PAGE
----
What’s Driving the Real Estate Market and Is It Sustainable?

Emily Mogen, ACoM, CPM®, National Manager, Trust Real Estate, Key Private Bank

What’s Driving the Real Estate Market and Is It Sustainable?

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The housing market has been red hot this year, and the demand for homes has been robust in nearly every part of the country. We think there are several factors that are fueling today’s strong real estate market.

With mortgage rates at historic lows, now may be the right time to buy for first-time homebuyers, particularly given that monthly rental rates also continue to rise at a record pace. Rental rates are a good indicator of home values: If they keep pace with home prices, then the market is usually properly priced. June saw the largest spike in rental rates since 2005 (CoreLogic). Some believe the bounce is primarily driven by the housing shortage. We think the housing shortage will continue, especially given ongoing supply chain issues, labor, and inflated costs.

Many members of Gen Y — 25-40 years old, also known as Millennials — are being priced out of the housing market and trapped in the rental market, thereby compounding the effect. Gen Y is now the largest living generation in the US at 73 million, having surpassed the Baby Boomers (57-75 years old) in 2019. Millennial homeownership currently trails previous generations and stands at nearly 48%, while Gen X (41-56 years old) homeownership rate is 69%, and the Baby Boomer generation is near 78%. However, we think Gen Y has pent-up demand that will fuel the home market values into the near future: Members of this generation are the fastest-growing segment of buyers today, according to the National Association of Realtors.1

Yale Economics Professor Robert Shiller believes a psychological effect is driving the market as well. He noted that many people who have been forced to work and learn from home during the pandemic might be feeling frustrated, and buying a house is taking action to reassert control over their lives. “We want to do something,” he said. “So that seems to be ‘let’s upgrade our house.’ ” Additionally, Shiller noted that FOMO — or fear of missing out — could be behind many decisions by homebuyers to jump into the market as they anxiously watch as prices accelerate. Shiller thinks that the prices will begin to decline in a few years as a result of this psychological effect.2

National housing prices were creeping up before the COVID-19 pandemic, so we believe the housing shortage combined with these other factors will keep housing prices where they are.

The federal eviction moratorium is set to expire on October 3, although some states and municipalities have extended the moratorium into 2022. The end of the eviction moratorium could be just the beginning of renters’ troubles, as the nation’s ongoing eviction crisis is set to have significant ripple effects across the broader housing market.

“Based on what we see with single-family rental homes, the various eviction moratoria over the past year have likely contributed to the supply challenges in the market,” said David Howard, executive director of the National Rental Home Council a trade group that represents landlords who own single-family homes.

Currently, Zillow estimates there will be about 480,000 eviction filings once the moratorium ends, but only around 260,000 of those households are likely to be evicted.3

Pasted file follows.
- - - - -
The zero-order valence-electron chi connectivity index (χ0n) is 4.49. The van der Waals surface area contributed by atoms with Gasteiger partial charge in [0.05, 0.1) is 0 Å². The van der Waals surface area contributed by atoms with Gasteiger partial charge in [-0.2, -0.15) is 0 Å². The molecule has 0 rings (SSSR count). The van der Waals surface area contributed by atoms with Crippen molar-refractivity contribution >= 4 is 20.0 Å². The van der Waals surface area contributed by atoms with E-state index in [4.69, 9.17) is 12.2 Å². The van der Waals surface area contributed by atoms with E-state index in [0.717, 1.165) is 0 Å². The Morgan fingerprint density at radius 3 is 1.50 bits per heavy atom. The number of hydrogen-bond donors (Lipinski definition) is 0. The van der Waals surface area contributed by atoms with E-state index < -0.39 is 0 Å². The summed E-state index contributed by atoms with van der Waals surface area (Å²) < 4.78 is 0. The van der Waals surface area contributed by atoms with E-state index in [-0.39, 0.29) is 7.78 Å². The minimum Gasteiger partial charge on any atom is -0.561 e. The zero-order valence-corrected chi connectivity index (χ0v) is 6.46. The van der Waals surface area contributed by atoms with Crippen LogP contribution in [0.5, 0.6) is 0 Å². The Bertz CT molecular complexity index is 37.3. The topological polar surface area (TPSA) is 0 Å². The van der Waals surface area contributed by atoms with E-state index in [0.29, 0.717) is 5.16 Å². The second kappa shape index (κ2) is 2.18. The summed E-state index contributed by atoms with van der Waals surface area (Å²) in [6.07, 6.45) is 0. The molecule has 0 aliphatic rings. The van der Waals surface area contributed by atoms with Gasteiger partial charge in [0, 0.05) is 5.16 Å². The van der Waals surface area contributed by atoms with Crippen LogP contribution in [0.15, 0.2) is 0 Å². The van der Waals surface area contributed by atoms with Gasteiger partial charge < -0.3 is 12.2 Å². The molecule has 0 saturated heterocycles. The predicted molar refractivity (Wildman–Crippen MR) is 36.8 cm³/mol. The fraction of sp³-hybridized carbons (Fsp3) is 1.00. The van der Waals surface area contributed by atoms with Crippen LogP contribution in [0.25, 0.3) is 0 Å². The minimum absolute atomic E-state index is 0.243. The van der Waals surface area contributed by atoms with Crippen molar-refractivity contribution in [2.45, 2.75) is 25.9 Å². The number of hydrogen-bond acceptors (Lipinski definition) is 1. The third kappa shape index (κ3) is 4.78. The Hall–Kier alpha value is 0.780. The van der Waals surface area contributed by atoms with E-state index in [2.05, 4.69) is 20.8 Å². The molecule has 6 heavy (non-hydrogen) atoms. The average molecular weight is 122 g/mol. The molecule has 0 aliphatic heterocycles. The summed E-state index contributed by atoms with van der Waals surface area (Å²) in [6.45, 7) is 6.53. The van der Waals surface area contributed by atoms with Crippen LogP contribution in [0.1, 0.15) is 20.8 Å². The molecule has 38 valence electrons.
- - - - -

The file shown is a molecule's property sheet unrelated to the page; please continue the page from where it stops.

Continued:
Essentially, we think the housing market is stabilizing and will hold these values within the foreseeable future. It may not be the best time to purchase investment property unless you can find a landlord who has an incentive to sell. You may be able to get a good deal from a landlord who has to unload the property due to cash flow issues from the moratorium. Vacation property purchases are more about personal use and utility, which usually ignores the market effect.

The market can withstand increasing 30-year fixed rates up to 4% before a noticeable difference in purchases. While we recognize that the current pace of building will eventually be greater than needed due to outside investors coming into this period and some builders indicating they have fulfilled their waitlists; and that Generation Y has been slow to form new households, we think this level of pricing will hold at least well into 2022. These home values far outpace the increase in the run-up in 2007, but other conditions are not the same, and lending practices are much tighter. Folks are still hunkering down in their homes, and we see that. Wherever your real estate plans take you, one thing is certain: It may be a rollercoaster ride.

For more information, please contact your advisor.

Emily Mogen Biopic

About Emily Mogen

Emily Mogen specializes in fiduciary property management, helping individuals, families, professionals, business owners, foundations, and executives navigate the complexities of Trust Real Estate. With more than 22 years of experience, she provides advice and services for real estate investments, sales, purchases, inspections, ADA compliance, environmental issues, rent collection, renovations, management of mineral, oil, and gas assets, and property management.

She attended the University of Akron, holds the Accredited Commercial Manager and Certified Property Manager designations from the Institute of Real Estate Management, and holds an Ohio real estate license.

Emily is Treasurer and past President of the Northern Ohio Chapter of the Institute of Real Estate Management (IREM), President of the National Trust Real Estate Association (NTREA), a Member of the Commercial Committee at the Akron Cleveland Association of Realtors® (ACAR), and a Member of the National Association of Realtors.